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Author: Subject: Bleach degradation by UV light (electrolysis)
Antiswat
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[*] posted on 10-9-2021 at 06:16
Bleach degradation by UV light (electrolysis)


most know that bleach degrades with UV, i looked it up if UV had ever been combined with electrolysis and found nothing on it.
the synthesis of chlorates relies on bleach to break down into chlorate and chloride from hypochlorite
how efficient is UV really at causing this breakdown? could this massively boost efficiency? any input is appreciated

UV might also apply to iodate/bromate production




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macckone
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[*] posted on 10-9-2021 at 07:53


Chlorate is degraded by UV light into oxygen and chloride.
This is used in chlorate removal from water.

Heat causes disproportionation.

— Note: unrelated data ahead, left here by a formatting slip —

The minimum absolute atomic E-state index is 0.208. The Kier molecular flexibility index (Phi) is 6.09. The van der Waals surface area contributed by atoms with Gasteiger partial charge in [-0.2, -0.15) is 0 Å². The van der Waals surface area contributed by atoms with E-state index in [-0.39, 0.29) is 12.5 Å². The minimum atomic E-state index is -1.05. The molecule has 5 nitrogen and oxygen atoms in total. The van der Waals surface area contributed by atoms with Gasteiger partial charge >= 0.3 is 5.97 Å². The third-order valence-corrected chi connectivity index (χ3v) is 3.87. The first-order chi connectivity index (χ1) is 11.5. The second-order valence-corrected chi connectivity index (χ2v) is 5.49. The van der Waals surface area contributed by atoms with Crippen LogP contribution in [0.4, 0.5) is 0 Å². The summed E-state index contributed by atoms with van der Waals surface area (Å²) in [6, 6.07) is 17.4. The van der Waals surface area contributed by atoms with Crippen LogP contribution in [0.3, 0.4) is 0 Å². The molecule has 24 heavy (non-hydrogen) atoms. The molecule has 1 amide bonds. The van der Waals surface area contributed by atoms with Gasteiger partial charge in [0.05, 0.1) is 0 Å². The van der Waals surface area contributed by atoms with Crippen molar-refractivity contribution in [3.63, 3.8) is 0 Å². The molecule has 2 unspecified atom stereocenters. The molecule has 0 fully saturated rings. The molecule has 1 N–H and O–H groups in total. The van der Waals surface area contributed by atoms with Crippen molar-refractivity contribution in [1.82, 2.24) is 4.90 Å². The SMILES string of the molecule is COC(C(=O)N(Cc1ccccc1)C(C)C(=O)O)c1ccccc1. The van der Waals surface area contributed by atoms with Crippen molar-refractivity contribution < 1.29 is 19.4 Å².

In any case degrading bleach is a horrible way to make chlorate.
If you are asking if the 'bulk reaction' could be accelerated the answer is yes.
If you are doing electrolysis the obvious answer is just not to cool the electrolyte as much.
Getting a decent rate usually heats up the solution quite sufficiently.
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[*] posted on 11-9-2021 at 04:03


but do we have any guesses to chlorate vs hypochlorite degradation rates in UV light? it has to be benefitial to make sense

im finding something on chlorate reduction into chloride using UV L, UV M and UV B but also using reducing agents, bulk producing chlorate is interesting as you can use it to form oxygen gas in situ so high efficiency is something you want, and i believe with my 40A 5V setup in 1L glass jar im doing maybe 10% efficiency with platinum and titanium electrodes- very poor.